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Windows Registry Hack for Updates Could Cause Functionality Issues: Microsoft

Thinking of changing the Windows registry to continue getting updates for Windows XP? Not so fast, Microsoft said.

Thinking of changing the Windows registry to continue getting updates for Windows XP? Not so fast, Microsoft said.

Late last week, a report circulated about a hack that tricked the Windows Update service into identifying Windows XP computers as Windows Embedded POSReady 2009 (now known as Windows Embedded Industry). The hack was first reported on an online forum.

According to Microsoft, this is not as good as it sounds.

“The security updates that could be installed are intended for Windows Embedded and Windows Server 2003 customers and do not fully protect Windows XP customers,” a Microsoft spokesperson said in a statement. “Windows XP customers also run a significant risk of functionality issues with their machines if they install these updates, as they are not tested against Windows XP. The best way for Windows XP customers to protect their systems is to upgrade to a more modern operating system, like Windows 7 or Windows 8.1.”

The hack works this way:  create a text file with a .reg extension with the following contents:

Windows Registry Editor Version 5.00 

The next step is to save it as a .reg file and doubleclick to import it. After that, POSReady2009 Updates will now install on a normal XP and Windows Updates shows also the updates for POSReady2009.

Without trusted authentication, there is always a way for anything or anyone to masquerade as something else on the Internet – this hack is just another example of that, said Steve Hultquist, CIO and vice president of customer success for RedSeal Networks.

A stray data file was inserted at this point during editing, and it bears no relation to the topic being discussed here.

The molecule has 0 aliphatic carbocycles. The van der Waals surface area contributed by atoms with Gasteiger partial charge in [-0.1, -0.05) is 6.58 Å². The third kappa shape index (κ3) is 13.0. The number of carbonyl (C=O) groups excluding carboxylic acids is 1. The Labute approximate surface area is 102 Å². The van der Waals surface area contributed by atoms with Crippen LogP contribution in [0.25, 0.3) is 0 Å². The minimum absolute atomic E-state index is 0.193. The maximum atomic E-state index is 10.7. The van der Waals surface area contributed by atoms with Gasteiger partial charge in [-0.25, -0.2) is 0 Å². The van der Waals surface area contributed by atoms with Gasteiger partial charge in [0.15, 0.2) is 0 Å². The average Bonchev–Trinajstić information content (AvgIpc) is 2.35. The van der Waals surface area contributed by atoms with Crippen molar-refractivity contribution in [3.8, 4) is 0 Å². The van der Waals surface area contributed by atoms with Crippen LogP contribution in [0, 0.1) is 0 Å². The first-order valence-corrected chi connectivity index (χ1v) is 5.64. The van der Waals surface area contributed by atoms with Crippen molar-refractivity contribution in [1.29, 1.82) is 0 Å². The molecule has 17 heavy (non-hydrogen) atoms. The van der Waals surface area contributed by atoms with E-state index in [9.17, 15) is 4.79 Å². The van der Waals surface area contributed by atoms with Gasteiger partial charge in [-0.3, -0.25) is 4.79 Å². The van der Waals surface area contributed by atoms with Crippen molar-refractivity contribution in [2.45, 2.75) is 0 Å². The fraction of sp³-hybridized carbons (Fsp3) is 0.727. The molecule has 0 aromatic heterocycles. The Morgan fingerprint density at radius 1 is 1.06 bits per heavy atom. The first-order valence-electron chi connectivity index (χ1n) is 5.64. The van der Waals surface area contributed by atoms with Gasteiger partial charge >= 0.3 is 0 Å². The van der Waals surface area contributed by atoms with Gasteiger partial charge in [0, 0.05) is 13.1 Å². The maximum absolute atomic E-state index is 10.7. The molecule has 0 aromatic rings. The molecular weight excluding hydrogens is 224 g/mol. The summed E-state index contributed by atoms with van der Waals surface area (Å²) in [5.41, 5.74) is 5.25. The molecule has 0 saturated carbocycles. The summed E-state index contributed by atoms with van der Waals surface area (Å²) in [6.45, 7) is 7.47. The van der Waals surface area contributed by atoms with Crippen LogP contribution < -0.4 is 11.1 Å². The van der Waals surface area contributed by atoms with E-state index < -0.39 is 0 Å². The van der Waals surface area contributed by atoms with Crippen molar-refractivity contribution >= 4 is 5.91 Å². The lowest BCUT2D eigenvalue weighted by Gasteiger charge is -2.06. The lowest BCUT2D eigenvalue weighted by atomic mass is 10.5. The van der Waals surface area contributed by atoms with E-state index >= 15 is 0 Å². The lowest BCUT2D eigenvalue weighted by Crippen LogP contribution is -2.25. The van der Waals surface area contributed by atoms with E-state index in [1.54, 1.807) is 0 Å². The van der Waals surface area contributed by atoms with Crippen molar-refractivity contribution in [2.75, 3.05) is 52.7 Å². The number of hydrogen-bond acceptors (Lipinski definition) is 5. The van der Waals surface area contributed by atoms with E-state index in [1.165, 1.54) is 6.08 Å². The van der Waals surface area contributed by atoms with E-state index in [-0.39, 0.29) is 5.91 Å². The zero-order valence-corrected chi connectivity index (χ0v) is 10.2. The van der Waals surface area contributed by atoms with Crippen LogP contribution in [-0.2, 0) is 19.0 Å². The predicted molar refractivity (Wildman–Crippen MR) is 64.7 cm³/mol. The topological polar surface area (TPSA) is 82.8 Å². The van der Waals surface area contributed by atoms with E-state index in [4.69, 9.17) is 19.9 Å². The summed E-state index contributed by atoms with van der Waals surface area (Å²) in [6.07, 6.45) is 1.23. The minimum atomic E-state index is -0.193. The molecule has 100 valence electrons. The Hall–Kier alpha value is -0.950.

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“The fundamental issue here is looking backwards at technology that feels comfortable. Windows XP was released to manufacturing in August 2011, when a T1 (1.5 Mbps) was considered “high speed” and technology has accelerated rapidly in the past 15 years,” he continued. “Similarly, it’s simpler to focus on the historically understood aspects of security such as firewalls, but the complexity of the Internet and enterprise networks mean that you must have systems to analyze your overall, end-to-end network to know what you have and know the potential for attack. Don’t compromise. Use the current tools to stay safe and get the job done effectively.”

Jerome Segura, senior security researcher for Malwarebytes, added that while it may be tempting to use this hack, users should bear in mind that Microsoft did not intend for those updates to be applied to regular Windows XP.

“The hack is interesting and certainly people will try it out for fun, but it should not be considered a viable option for businesses or consumers,” he advised. “Instead, you should plan on migrating to a newer, and supported, platform.”

Microsoft officially ended support for Windows XP April 8, though the company did release an update later to cover XP users due to attacks targeting Internet Explorer. 

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